In addition.
Victoria G. April 30, 2017
I can honestly say this bread has changed my life 😂 It's fantastic and we haven't bought any bread from the shops since I discovered this recipe. Simple and delicious. I've baked it so many times now I know if off by heart and can't wait to try out the variations.
Alexandra S. April 30, 2017
So happy to hear this, Victoria!!
Maureen April 29, 2017
I'm sure this has been posted but I missed it. How and how long can I store this bread? We are a small household of two and can't possible eat two loaves of bread before it stales. Can I freeze one loaf? Does it work for croutons? Thanks for any advice.
Alexandra S. April 30, 2017
The bread freezes beautifully! I usually slice it and freeze it. I wrap 6 slices or so in plastic wrap or foil, then tuck the bundles in a ziplock and freeze it—the slices make it easy for morning toast. You can definitely freeze the loaf whole or in halves or quarters if you anticipate using it more for dinner. Yes for croutons, too! My favorite mustard croutons from Bread Toast Crumbs:
Preheat oven to 400ºF.
Whisk together:
2 tablespoons olive oil
1 tablespoon vinegar
1 tablespoon Dijon mustard
1/4 teaspoon salt
fresh pepper to taste
Toss with 2 cups 3/4-inch cubed bread. Spread on sheet pan. Bake 10 to 12 minutes or until golden.
Maureen April 30, 2017
Thank you so much! Those croutons sound fabulous.
Dolo April 28, 2017
Would bread machine flour work for this recipe?
Alexandra S. April 29, 2017
I'm not familiar with bread machine flour, but bread flour can be substituted for the ap flour. What is bread machine flour?
Marcy April 28, 2017
I live in Denver, mile high city. Always struggle with baking anything (rising and rapid falling). Have never worked with yeast. Any altitude tips for this bread? Txs
4376ab April 28, 2017
I would love to hear any high altitude adjustments or tips as well!
Patty R. April 29, 2017
Me, too. I lived at sea level for many years and made yeast breads all the time. I've not been successful making bread since moving here. As soon as I saw yeast in this recipe, I groaned. Thanks!
Alexandra S. April 29, 2017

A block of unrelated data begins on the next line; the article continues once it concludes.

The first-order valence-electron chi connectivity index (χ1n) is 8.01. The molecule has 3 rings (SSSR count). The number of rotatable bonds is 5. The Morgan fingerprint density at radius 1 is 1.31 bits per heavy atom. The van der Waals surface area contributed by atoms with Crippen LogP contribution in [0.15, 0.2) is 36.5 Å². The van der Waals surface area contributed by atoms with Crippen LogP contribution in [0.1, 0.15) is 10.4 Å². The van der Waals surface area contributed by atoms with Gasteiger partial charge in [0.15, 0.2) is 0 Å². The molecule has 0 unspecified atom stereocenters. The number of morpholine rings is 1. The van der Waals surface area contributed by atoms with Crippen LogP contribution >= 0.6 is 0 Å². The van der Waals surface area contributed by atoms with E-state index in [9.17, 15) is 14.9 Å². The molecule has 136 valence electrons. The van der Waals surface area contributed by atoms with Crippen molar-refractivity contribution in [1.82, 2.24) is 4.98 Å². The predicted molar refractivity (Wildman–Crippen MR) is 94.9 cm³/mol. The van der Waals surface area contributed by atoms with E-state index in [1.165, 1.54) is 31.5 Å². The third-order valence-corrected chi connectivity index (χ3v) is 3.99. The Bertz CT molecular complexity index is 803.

I always direct people to the King Arthur Flour site, because they have some great tips: Here are some notes from them in regard to yeast:

• decrease the amount of yeast in the recipe by 25%
• make water/flour adjustments as necessary to get a dough with the correct texture
• make sure your bowl has plenty of room for the dough to rise in.
• because rising times are shorter at higher altitudes, you can give the bread more flavor by allowing the dough one extra rise by punching it down twice before forming it/dividing it into the two bowls

Patty R. April 29, 2017
Thank you, Alexandra Stafford. Very helpful information!
Alexandra S. April 29, 2017
Sure thing!
rebecca December 26, 2017
Marcy -
did you find the comments regarding cooking in our Mile High City helpful? I'm trying this recipe now and would love to hear what you changed? Thank you!
Ray K. April 28, 2017
I assume this recipe can be cut in half?
Thank you
Alexandra S. April 29, 2017
lsm April 28, 2017
I have been baking bread for 10 years, and this is by far the easiest recipe I have made. When I first made this recipe I used a 8 inch by 8 inch metal pan. The results astounded me. I have also used a 9 by 13 inch pan. That one came out like Italian flat bread. Also use and angle food pan. I really do not think it matters what kind of pan you use as long as it is oven proof.
Alexandra S. April 28, 2017
So happy to hear all of this Ism. Great to know you've had success with all sorts of pans, and I think you are right in regard to anything oven-proof will work. Thanks!
Rosalind P. April 28, 2017
send me updates please